Dust in the wind?  Not buying it.

It’s a conspiracy to drive me crazy crazier.

Sunday Afternoon At The Nature Preserve: The Uneven Path Taken

On Sunday, for the first time in months, Zen-Den and I went to the Nature Preserve intending to wander around the flat easy path that connects the herb garden to the old farmhouse.

‘Tis a pretty path any time of year, and knowing what I was getting into, I wore shoes for that kind of leisurely walk.  A stroll.

However, somehow [let’s blame it on curiosity], we got [shall we say?] off course and ended up on a moderately difficult path that took us half a mile down a steep hillside to a creek, along the banks of the creek, then back up to the parking lot.

From this experience, I learned three valuable lessons:

  1. I will always in the future, regardless of what we say we’re going to do, wear hiking boots when going to the Nature Preserve;
  2. I will always in the future take one of the free maps, readily available in a display in the parking lot;  &
  3. When descending uneven, seemingly never-ending limestone steps down a hillside, my mind thinks about the worst that can happen.  In this case, it flashed to the scene in Grace and Frankie [Season 4] when we get a glimpse of Grace’s icky knee, complete with stitches and a long bloody-ish incision, after knee replacement surgery.  Oy vey.

And on that angst-filled note, here are some photos of the path we took at the Nature Preserve as we walked, trudged, and then climbed our way around it.

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Oh so pretty in late winter! Must see more.

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What a charming little path. I wonder where it goes?

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My goodness, this path suddenly looks old and not tended.

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Well, at least that little stone bridge up ahead looks sturdy.

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Oh look! What a nice flat rustic wooden bridge over a little dry creek.

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Oh dear, this uneven path just keeps going down, down, down to a large creek.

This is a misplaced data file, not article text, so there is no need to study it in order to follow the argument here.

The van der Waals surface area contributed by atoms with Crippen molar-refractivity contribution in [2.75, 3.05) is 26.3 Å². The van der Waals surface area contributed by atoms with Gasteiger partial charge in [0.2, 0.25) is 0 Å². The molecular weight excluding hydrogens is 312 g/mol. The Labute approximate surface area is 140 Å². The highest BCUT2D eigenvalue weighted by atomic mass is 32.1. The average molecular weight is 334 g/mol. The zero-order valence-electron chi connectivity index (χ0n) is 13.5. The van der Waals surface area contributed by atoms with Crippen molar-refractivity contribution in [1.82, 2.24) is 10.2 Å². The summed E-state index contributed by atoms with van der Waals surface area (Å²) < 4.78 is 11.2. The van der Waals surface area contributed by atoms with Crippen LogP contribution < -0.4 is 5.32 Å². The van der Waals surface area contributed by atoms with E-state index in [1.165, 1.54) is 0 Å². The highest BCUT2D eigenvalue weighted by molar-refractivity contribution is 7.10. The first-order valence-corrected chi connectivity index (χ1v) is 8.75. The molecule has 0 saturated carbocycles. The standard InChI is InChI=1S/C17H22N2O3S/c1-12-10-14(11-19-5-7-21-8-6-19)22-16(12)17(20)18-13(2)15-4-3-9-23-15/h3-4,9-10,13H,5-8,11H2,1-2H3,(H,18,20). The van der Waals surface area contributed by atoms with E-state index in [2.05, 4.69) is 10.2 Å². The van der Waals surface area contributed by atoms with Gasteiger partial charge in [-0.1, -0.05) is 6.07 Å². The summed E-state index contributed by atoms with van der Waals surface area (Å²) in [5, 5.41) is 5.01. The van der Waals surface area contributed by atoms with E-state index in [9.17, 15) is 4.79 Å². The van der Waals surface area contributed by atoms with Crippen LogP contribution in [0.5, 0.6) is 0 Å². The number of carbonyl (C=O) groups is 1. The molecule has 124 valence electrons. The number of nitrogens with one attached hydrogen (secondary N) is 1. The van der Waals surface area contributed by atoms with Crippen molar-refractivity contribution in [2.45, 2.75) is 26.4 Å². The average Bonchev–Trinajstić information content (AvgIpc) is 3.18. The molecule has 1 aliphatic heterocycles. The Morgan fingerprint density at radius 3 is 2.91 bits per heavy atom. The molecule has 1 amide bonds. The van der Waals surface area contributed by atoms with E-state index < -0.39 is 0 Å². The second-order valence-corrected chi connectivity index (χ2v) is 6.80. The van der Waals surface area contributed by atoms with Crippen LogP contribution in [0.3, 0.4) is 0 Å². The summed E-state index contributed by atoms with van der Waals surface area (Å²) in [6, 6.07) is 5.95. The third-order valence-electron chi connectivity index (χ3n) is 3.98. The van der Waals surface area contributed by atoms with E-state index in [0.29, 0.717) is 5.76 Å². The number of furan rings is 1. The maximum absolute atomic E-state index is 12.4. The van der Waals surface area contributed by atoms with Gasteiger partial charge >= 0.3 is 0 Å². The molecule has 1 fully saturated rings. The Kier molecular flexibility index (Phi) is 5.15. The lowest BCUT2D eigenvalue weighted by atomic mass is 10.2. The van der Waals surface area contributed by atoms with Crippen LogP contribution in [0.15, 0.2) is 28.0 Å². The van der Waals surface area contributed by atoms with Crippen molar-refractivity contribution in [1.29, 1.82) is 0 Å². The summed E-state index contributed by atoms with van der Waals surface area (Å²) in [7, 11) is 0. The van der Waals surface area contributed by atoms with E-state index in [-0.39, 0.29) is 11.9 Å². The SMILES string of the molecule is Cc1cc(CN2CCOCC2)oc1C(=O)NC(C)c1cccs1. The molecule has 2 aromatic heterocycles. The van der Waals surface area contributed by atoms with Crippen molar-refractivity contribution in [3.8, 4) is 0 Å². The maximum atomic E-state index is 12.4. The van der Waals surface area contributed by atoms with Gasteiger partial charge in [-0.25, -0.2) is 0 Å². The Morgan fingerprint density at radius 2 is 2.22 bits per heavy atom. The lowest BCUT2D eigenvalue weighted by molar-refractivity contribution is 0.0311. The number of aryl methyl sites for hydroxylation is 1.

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Finally! What a lovely, relatively flat, stoney path by a large creek.

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Yes! Look at these civilized wooden stairs leading back up the hill to the parking lot. Hallelujah!


Marching Forward With A Sense Of Serendipity & A Stack Of Books

A sense of serendipity:

I think the above is proof positive that I was destined to be a blogger.

Sure, some people might only see a short story + crayon drawing created by an 8 [?] year old kid. A homework assignment. On Manila paper. Written with a pencil. Demonstrating Zaner-Bloser penmanship.

But I see a future personal blogger.  Did I not tell you what we did?  Did I not share an image that supported what I wrote?  Did I not make the whole page look pretty?

Why “yes” Ally Bean, you did do those things at age 8.  Those things that today, getting to the crux of it here, might tempt one to ask:


Why “yes” they are, Ally Bean.  And to think you only had to wait about gazillion decades for your natural blogging talent to manifest and be appreciated by tens of people.


A stack of books:

I went to the bookstore. A real one. Brick and mortar.

I bought books that I’d either heard about from other people, or looked interesting to me in the moment.  In the end, after putting some books back on the shelf, I bought the ones shown above, described below.